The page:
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Day 13, getting to know David

Our third and final full day in Florence was, you guessed it, full. It found us up bright and early and waiting in a continuously growing line outside the Accademia.

We had pinned our hopes for the morning on getting to the museum early enough to see Michelangelo's David without having to wait for hours with hundreds of other people. This is where the Firenze card was pure magic. Because, even though we watched the tour groups pile up outside their own entrance, and the individual sight seers crowd around theirs, we were ushered in through our own, special, Firenze Card door right at opening time. Two rooms and a hallway later we found ourselves in David's larger-than-life presence. The hall was large and high ceilinged, and, with only about fifteen of us in there, library quiet. Yep, fifteen of us, give or take. We had plenty of room to walk all the way around the giant guy, and, for some reason, the almost private showing lasted for at least a good fifteen minutes before others started to trickle in. It gave us plenty of time to really take in the work and feel a bit of awe in its presence. We had so much time that we actually left to see other exhibits and were utterly surprised by the crush of people packing the hallway when we came back through it not a half hour later. 

Firenze Card for the win. 

The rest of the Accademia was less than exciting, although they did have a pair of hurdey gurdies that was to die for. It's possible that the real bagels we found at a little shop around the corner were more to die for, but that might be because it had been weeks since we'd enjoyed real honest-to-goodness bagels.

When we left the Accademia we wandered by Brunelleschi's orphanage and then over to the home  and chapel of the Medicis. The Medici home was something I had greatly looked forward to, and while it didn't deliver on the level that I had hoped, it's "open for visitors but not quite a museum" status was somehow just the thing. Disappointing was the vulgar Pinocchio art exhibit that cluttered the hallways, and that much of the original home currently houses government offices of some kind and so was off the tour, but I still got a chance to stand in the courtyard and  imagining Michelangelo and cohorts running up the wide, sweeping staircases and through the long hallways. That was what I had wanted, and it was there for the taking. The chapel was less impressive, and partly under construction. That was fine.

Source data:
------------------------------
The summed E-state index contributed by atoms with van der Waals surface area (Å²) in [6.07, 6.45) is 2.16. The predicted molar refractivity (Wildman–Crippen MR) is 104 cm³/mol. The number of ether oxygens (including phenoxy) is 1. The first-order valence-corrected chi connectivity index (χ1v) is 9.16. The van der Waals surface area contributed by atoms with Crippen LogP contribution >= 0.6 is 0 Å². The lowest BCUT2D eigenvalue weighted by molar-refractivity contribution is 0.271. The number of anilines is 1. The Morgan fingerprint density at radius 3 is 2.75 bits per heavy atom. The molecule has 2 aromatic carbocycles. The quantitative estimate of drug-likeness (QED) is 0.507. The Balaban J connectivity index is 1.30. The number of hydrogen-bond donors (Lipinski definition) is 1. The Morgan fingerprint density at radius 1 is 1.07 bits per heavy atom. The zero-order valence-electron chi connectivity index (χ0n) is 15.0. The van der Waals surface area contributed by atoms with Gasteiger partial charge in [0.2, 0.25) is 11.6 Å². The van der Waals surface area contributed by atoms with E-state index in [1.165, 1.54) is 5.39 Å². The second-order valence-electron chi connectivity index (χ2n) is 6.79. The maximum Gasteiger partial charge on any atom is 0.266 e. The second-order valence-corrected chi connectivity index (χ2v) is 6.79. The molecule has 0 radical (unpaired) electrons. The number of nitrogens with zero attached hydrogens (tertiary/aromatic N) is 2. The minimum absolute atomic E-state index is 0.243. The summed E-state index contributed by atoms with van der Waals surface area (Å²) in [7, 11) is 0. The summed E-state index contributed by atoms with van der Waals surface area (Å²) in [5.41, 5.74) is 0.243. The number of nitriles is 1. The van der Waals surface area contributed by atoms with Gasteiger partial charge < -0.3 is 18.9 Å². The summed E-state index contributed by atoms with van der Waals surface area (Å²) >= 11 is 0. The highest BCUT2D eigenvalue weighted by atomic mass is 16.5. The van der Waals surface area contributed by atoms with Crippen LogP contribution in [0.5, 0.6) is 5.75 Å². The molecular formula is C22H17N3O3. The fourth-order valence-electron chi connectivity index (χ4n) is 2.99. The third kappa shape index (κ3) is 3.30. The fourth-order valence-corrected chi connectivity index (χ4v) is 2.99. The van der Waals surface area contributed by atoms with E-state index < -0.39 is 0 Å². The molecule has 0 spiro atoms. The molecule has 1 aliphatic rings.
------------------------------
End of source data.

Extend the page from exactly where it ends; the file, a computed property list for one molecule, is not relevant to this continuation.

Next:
We finished the morning with a climb up Giotto's tower (lots of climbing in Florence, lots of climbing), and this has to have been one of the most magical moments for me, because we reached the top just at noon, and the entire city erupted in ringing bells. It was amazing.

We took the afternoon off for shopping, gelato, and beer, then finished the day with a tour of the Palazzo Pitti. From town we followed the Vasari Corridor, over the Ponte Vecchio and through the narrow streets, up the hill to the palace, all the while imaging the Medici rulers using the covered walkway to get to their offices (Uffizi) on time and in one piece (that, or Dan Brown's Inferno, one of the two). The Pitti Palace was a confusing place, in terms of camera rules, so there are few pictures from inside the museum, but a handful more from our romp through the Boboli gardens there.

And that was it. That was Florence. The next day was again one of driving through foothills and on up into the Apenine Mountains for the last bit of magic on our trip. And magic it was, too.

Brunelleschi's Orphanage, the Ospedale degli Innocenti

Look for Lorenzo, the plaque said, he's the one in the red hat.

The Medici tombs in the Medici Chapel

The Duomo, buried in the center the city you run into it all the time

Giotto's Tower (photo from day 2, but since we climbed it on day 3, I think it goes here)


The Tower is the best place to photograph the Duomo, the Duomo the best place to photograph the Tower.

Cool bat with a mustache thingy...I have whole folders full of great doorway and window decorations

Tiny beers for you!

Palazzo Pitti

The ornate ceilings and walls were *painted on* (mind blown)

Boboli Gardens

The best views of the city are from the Boboli Gardens—note Giotto's Tower, Brunellschi's Dome on the the Duomo, the smaller almost identical dome of the Medici Chapel, and the fortress-like top of the Palazzo Vecchio

The Grotto and the Vasari Corridor 

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